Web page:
Tomorrow is the Last Day to Get Coronavirus Stimulus Money for Dependents This Year

by Christy Bieber | Updated July 25, 2021 - First published on Sept. 29, 2020

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If you're owed $500 for your dependents, you'll need to act quickly to get the money.

The Coronavirus Aid, Relief, and Economic Security Act (also known as the CARES Act) authorized payments of $1,200 for each adult and $500 per dependent child under age 17. Most Americans were entitled to this money. It was the IRS’s responsibility to distribute these funds.

Unfortunately, some people didn’t receive the stimulus check for their dependents. If that’s you -- it’s not too late to claim your payment, but you’ll need to act soon.

How did this happen? From the beginning, the IRS didn't have information about everyone who should receive a coronavirus stimulus payment. The agency obtained details about taxpayers and their dependents from tax returns filed in 2018 and 2019. However, not everyone files a return. Many people who receive Social Security benefits, railroad retirement benefits, and pension benefits don't have to submit annual 1040 forms.

Fortunately, the IRS was able to obtain information for recipients of these benefits. They could send stimulus payments even if individuals did not file a tax return in either of the two key years. But unfortunately, the details the Social Security Administration or VA provided did not include any information about dependents.

That means many individuals received their own payment, but not the one due for any children they were entitled to get money for.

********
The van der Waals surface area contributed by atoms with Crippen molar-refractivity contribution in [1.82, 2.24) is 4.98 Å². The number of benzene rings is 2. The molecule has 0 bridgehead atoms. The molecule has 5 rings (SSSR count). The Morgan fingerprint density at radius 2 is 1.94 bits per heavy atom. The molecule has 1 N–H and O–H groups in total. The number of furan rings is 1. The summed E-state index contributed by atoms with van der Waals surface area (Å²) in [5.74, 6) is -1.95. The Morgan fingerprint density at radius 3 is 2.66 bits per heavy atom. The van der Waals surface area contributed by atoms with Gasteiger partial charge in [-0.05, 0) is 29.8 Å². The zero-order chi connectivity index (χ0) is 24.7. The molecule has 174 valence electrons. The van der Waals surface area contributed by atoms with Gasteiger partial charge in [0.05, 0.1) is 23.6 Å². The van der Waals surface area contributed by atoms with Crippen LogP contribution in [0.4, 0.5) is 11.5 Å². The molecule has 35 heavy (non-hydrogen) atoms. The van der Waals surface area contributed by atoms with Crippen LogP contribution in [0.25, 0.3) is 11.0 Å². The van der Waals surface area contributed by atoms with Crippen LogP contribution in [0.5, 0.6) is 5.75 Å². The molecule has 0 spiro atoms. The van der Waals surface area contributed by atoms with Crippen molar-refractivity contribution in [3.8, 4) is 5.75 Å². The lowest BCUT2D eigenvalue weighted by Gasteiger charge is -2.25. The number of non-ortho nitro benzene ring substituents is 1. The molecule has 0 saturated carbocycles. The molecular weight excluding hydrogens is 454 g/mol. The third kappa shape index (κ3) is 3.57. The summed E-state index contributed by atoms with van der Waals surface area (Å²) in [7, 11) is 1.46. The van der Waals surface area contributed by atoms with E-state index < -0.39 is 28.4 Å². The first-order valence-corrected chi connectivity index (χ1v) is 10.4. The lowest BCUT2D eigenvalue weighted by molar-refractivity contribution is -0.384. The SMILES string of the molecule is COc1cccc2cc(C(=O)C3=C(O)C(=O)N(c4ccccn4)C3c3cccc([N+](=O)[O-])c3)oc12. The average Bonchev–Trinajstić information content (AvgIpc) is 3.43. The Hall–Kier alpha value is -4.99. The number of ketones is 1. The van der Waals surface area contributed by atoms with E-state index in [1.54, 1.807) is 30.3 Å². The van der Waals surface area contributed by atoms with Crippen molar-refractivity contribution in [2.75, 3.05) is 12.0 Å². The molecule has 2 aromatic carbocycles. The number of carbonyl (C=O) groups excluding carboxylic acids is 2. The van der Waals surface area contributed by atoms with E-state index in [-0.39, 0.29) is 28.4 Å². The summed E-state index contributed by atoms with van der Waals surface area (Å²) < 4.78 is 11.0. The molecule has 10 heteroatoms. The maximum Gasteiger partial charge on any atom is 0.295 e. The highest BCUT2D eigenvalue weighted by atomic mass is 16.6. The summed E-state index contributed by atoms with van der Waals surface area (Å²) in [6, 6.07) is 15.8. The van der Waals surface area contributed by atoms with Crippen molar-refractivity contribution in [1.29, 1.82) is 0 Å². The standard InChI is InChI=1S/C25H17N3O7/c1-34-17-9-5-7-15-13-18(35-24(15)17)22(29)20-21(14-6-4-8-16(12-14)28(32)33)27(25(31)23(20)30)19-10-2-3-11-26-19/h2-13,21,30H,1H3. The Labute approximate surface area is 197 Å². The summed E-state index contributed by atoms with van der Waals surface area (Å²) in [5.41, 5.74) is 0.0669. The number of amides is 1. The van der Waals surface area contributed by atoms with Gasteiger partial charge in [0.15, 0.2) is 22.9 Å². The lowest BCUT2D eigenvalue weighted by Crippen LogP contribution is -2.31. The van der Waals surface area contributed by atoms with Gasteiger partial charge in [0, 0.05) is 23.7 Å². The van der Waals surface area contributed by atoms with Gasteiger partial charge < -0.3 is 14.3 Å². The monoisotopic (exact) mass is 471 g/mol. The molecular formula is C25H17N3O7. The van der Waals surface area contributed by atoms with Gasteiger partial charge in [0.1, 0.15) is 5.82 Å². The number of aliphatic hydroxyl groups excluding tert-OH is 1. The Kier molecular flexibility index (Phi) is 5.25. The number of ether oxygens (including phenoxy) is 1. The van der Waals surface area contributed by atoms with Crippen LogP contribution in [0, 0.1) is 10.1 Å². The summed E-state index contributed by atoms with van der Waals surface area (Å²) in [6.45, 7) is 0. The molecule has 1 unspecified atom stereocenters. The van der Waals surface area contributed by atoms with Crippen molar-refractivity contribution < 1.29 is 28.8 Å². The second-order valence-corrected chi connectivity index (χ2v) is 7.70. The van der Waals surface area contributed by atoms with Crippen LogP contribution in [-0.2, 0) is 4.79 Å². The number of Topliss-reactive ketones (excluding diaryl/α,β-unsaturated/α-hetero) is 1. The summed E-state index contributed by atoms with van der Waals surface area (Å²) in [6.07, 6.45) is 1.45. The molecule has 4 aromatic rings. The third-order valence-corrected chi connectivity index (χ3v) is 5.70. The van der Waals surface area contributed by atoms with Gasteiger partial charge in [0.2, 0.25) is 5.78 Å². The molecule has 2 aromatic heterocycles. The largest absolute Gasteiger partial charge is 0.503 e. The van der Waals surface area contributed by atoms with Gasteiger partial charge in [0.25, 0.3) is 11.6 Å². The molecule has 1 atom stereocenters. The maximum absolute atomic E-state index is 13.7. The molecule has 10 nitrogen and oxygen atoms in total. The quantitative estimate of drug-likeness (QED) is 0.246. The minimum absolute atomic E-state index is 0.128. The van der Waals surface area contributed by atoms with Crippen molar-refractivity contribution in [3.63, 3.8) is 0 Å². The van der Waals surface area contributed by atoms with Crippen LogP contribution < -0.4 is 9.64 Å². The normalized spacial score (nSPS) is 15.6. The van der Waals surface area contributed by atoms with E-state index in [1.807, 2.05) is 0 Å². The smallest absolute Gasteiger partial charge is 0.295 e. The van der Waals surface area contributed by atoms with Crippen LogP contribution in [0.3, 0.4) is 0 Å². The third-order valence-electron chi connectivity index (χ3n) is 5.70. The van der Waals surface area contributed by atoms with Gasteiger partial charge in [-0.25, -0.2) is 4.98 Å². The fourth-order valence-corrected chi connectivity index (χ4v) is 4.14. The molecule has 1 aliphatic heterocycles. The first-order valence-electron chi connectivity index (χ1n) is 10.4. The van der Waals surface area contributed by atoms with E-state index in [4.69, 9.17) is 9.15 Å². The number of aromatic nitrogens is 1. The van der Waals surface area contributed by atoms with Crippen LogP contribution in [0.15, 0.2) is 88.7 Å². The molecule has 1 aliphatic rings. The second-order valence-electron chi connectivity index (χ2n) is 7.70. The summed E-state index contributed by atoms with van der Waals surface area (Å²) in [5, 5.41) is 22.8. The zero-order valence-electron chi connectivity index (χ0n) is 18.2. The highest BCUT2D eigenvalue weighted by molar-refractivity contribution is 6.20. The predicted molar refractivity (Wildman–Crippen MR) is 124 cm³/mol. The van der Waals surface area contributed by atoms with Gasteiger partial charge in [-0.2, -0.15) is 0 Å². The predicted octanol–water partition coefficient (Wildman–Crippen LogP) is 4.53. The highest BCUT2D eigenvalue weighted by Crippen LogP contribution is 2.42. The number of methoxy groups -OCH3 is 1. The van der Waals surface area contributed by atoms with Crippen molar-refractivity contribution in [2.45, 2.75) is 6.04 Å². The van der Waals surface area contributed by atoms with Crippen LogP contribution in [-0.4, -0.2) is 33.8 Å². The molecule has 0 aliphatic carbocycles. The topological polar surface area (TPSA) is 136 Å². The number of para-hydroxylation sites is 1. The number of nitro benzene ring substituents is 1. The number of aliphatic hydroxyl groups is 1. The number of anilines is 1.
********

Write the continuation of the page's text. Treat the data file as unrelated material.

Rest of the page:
The IRS is now trying to ensure beneficiaries of Social Security, veterans benefits, or railroad retirement benefits can get their dependent payments. To do this, however, those beneficiaries need to fill out the form the agency has made available -- and they must do it by tomorrow, Sept. 30, 2020.

If you don't provide the IRS your information by tomorrow, you'll be waiting a long time to get your additional coronavirus stimulus money

The IRS is urging anyone who did not provide information about qualifying dependents to use their online form for non-filers by Sept. 30, 2020. You should use this form if:

  • You have not already used the non-filers tool to tell the agency about your qualifying dependent
  • You have not already filed a 2018 or 2019 tax return

Qualifying dependents include children under the age of 17. You'll need to enter information about your children, including their Social Security number(s). Once you provide the details necessary, the IRS will send out your money sometime in mid-October.

If you received your original COVID-19 stimulus payment via direct deposit, your subsequent payment will also come that way. Otherwise, you'll get a check in the mail.

What if you miss the Sept. 30 deadline?

If you fail to act by Sept. 30, you will miss your last opportunity to get the extra $500 per dependent this year. That doesn't mean your money is gone forever, though. These payments were an advance on a tax credit. That means they can be claimed next year by filing a 2020 tax return.

The IRS won't start accepting returns for this tax year until sometime around the end of January 2021, though. And a 1040 is much more complex than the current non-filers form for claiming stimulus money.

It's good news the money isn't gone forever. But don’t miss your opportunity to claim it now, using the simplest approach possible. After all, this money is likely the only additional direct payment you'll receive this year -- division in Washington D.C. has made the chances of another stimulus check unlikely.

While the extra $500 per dependent should help during these troubled times, the money may not be enough to shore up your financial situation if you're struggling during the COVID-19 recession. Take some time to explore other sources of available coronavirus aid; consider a mortgage refinance at today's low rates to reduce monthly obligations; or look into no- or low-interest loan options such as a 0% APR credit card if you're struggling to pay the bills and want time to get back on your feet before getting hit with interest charges.

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